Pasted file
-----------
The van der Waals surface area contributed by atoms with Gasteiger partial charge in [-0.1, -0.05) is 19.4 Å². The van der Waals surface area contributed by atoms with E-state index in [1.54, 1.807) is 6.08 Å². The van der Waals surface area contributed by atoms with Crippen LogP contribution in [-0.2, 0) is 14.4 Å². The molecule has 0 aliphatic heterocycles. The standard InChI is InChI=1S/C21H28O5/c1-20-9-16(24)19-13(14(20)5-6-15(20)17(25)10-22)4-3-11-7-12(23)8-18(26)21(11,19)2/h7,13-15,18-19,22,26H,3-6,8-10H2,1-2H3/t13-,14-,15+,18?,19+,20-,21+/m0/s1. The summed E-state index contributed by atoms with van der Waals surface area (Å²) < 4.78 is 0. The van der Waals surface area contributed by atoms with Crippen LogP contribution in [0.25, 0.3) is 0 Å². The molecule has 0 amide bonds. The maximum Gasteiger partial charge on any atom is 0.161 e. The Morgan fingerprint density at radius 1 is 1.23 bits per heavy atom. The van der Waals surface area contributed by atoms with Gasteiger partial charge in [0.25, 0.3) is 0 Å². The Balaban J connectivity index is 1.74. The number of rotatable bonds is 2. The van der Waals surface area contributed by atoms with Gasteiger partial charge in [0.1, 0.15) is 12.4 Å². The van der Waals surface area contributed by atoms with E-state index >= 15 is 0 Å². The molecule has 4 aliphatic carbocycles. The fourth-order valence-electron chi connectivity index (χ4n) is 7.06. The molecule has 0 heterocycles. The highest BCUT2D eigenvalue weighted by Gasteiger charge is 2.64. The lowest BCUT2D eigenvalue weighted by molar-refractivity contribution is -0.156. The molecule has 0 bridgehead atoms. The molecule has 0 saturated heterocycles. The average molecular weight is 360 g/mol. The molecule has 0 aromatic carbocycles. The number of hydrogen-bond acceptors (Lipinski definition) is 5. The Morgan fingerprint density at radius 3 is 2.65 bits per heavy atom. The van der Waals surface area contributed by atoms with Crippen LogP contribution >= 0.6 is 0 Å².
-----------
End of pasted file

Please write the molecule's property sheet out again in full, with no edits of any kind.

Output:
The van der Waals surface area contributed by atoms with Gasteiger partial charge in [-0.1, -0.05) is 19.4 Å². The van der Waals surface area contributed by atoms with E-state index in [1.54, 1.807) is 6.08 Å². The van der Waals surface area contributed by atoms with Crippen LogP contribution in [-0.2, 0) is 14.4 Å². The molecule has 0 aliphatic heterocycles. The standard InChI is InChI=1S/C21H28O5/c1-20-9-16(24)19-13(14(20)5-6-15(20)17(25)10-22)4-3-11-7-12(23)8-18(26)21(11,19)2/h7,13-15,18-19,22,26H,3-6,8-10H2,1-2H3/t13-,14-,15+,18?,19+,20-,21+/m0/s1. The summed E-state index contributed by atoms with van der Waals surface area (Å²) < 4.78 is 0. The van der Waals surface area contributed by atoms with Crippen LogP contribution in [0.25, 0.3) is 0 Å². The molecule has 0 amide bonds. The maximum Gasteiger partial charge on any atom is 0.161 e. The Morgan fingerprint density at radius 1 is 1.23 bits per heavy atom. The van der Waals surface area contributed by atoms with Gasteiger partial charge in [0.25, 0.3) is 0 Å². The Balaban J connectivity index is 1.74. The number of rotatable bonds is 2. The van der Waals surface area contributed by atoms with Gasteiger partial charge in [0.1, 0.15) is 12.4 Å². The van der Waals surface area contributed by atoms with E-state index >= 15 is 0 Å². The molecule has 4 aliphatic carbocycles. The fourth-order valence-electron chi connectivity index (χ4n) is 7.06. The molecule has 0 heterocycles. The highest BCUT2D eigenvalue weighted by Gasteiger charge is 2.64. The lowest BCUT2D eigenvalue weighted by molar-refractivity contribution is -0.156. The molecule has 0 bridgehead atoms. The molecule has 0 saturated heterocycles. The average molecular weight is 360 g/mol. The molecule has 0 aromatic carbocycles. The number of hydrogen-bond acceptors (Lipinski definition) is 5. The Morgan fingerprint density at radius 3 is 2.65 bits per heavy atom. The van der Waals surface area contributed by atoms with Crippen LogP contribution >= 0.6 is 0 Å².